Patients with mild traumatic brain injury recruited from both hospital and primary care settings: A controlled longitudinal magnetic resonance imaging study
Journal article, Peer reviewed
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Original versionJournal of Neurotrauma. 2019, 36 (22), 3172-3182. 10.1089/neu.2018.6360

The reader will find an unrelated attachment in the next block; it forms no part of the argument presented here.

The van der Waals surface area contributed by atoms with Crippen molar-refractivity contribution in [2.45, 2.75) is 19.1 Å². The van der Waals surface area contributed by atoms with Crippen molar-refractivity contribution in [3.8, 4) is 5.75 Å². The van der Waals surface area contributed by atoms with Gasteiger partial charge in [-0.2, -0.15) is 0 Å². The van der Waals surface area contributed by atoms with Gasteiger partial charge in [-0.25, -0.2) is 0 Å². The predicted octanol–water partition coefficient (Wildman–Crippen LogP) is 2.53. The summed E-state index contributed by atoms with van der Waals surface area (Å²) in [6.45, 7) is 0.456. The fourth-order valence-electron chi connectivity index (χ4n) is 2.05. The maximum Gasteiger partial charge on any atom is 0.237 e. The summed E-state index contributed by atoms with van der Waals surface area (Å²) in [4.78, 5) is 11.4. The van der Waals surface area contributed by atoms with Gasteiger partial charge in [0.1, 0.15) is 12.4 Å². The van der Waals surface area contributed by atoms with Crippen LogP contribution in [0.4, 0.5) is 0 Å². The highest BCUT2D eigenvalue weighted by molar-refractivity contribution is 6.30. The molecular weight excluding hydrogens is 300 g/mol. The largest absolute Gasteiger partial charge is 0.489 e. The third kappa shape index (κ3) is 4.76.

With an emphasis on traumatic axonal injury (TAI), frequency and evolution of traumatic intracranial lesions on 3T clinical magnetic resonance imaging (MRI) were assessed in a combined hospital and community-based study of patients with mild traumatic brain injury (mTBI). The findings were related to post-concussion symptoms (PCS) at 3 and 12 months. Prospectively, 194 patients (16–60 years of age) were recruited from the emergency departments at a level 1 trauma center and a municipal outpatient clinic into the Trondheim mTBI follow-up study. MRI was acquired within 72 h (n = 194) and at 3 (n = 165) and 12 months (n = 152) in patients and community controls (n = 78). The protocol included T2, diffusion weighted imaging, fluid attenuated inversion recovery (FLAIR), and susceptibility weighted imaging (SWI). PCS was assessed with British Columbia Post Concussion Symptom Inventory in patients and controls. Traumatic lesions were present in 12% on very early MRI, and in 5% when computed tomography (CT) was negative. TAI was found in 6% and persisted for 12 months on SWI, whereas TAI lesions on FLAIR disappeared or became less conspicuous on follow-up. PCS occurred in 33% of patients with lesions on MRI and in 19% in patients without lesions at 3 months (p = 0.12) and in 21% with lesions and 14% without lesions at 12 months (p = 0.49). Very early MRI depicted cases of TAI in patients with mTBI with microbleeds persisting for 12 months. Patients with traumatic lesions may have a more protracted recovery, but the study was underpowered to detect significant differences for PCS because of the low frequency of trauma-related MRI lesions.